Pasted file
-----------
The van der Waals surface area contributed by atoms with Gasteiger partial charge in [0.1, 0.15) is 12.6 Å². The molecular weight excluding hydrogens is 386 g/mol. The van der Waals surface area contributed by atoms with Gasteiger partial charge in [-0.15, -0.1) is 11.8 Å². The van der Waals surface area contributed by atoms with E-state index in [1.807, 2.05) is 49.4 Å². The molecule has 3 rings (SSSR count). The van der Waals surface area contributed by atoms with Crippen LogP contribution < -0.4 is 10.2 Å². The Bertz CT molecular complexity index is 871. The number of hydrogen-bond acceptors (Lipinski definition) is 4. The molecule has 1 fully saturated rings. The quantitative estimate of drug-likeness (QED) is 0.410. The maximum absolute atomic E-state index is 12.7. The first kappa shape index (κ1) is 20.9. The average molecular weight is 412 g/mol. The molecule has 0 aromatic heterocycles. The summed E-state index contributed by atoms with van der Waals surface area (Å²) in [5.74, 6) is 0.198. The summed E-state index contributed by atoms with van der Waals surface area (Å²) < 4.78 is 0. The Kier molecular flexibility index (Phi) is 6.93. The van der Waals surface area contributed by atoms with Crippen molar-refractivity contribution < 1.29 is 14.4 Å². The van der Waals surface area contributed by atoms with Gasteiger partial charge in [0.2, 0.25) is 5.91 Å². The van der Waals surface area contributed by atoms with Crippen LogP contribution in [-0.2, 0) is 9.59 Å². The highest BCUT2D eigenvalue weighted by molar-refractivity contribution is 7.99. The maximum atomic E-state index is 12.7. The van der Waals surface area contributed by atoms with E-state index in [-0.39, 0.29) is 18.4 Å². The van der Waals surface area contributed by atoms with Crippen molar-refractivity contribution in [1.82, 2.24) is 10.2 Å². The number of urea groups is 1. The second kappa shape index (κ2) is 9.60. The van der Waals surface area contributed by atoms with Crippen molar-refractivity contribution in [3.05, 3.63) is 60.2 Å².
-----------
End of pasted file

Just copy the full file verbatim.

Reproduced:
The van der Waals surface area contributed by atoms with Gasteiger partial charge in [0.1, 0.15) is 12.6 Å². The molecular weight excluding hydrogens is 386 g/mol. The van der Waals surface area contributed by atoms with Gasteiger partial charge in [-0.15, -0.1) is 11.8 Å². The van der Waals surface area contributed by atoms with E-state index in [1.807, 2.05) is 49.4 Å². The molecule has 3 rings (SSSR count). The van der Waals surface area contributed by atoms with Crippen LogP contribution < -0.4 is 10.2 Å². The Bertz CT molecular complexity index is 871. The number of hydrogen-bond acceptors (Lipinski definition) is 4. The molecule has 1 fully saturated rings. The quantitative estimate of drug-likeness (QED) is 0.410. The maximum absolute atomic E-state index is 12.7. The first kappa shape index (κ1) is 20.9. The average molecular weight is 412 g/mol. The molecule has 0 aromatic heterocycles. The summed E-state index contributed by atoms with van der Waals surface area (Å²) in [5.74, 6) is 0.198. The summed E-state index contributed by atoms with van der Waals surface area (Å²) < 4.78 is 0. The Kier molecular flexibility index (Phi) is 6.93. The van der Waals surface area contributed by atoms with Crippen molar-refractivity contribution < 1.29 is 14.4 Å². The van der Waals surface area contributed by atoms with Gasteiger partial charge in [0.2, 0.25) is 5.91 Å². The van der Waals surface area contributed by atoms with Crippen LogP contribution in [-0.2, 0) is 9.59 Å². The highest BCUT2D eigenvalue weighted by molar-refractivity contribution is 7.99. The maximum atomic E-state index is 12.7. The van der Waals surface area contributed by atoms with E-state index in [-0.39, 0.29) is 18.4 Å². The van der Waals surface area contributed by atoms with Crippen molar-refractivity contribution in [1.82, 2.24) is 10.2 Å². The number of urea groups is 1. The second kappa shape index (κ2) is 9.60. The van der Waals surface area contributed by atoms with Crippen molar-refractivity contribution in [3.05, 3.63) is 60.2 Å².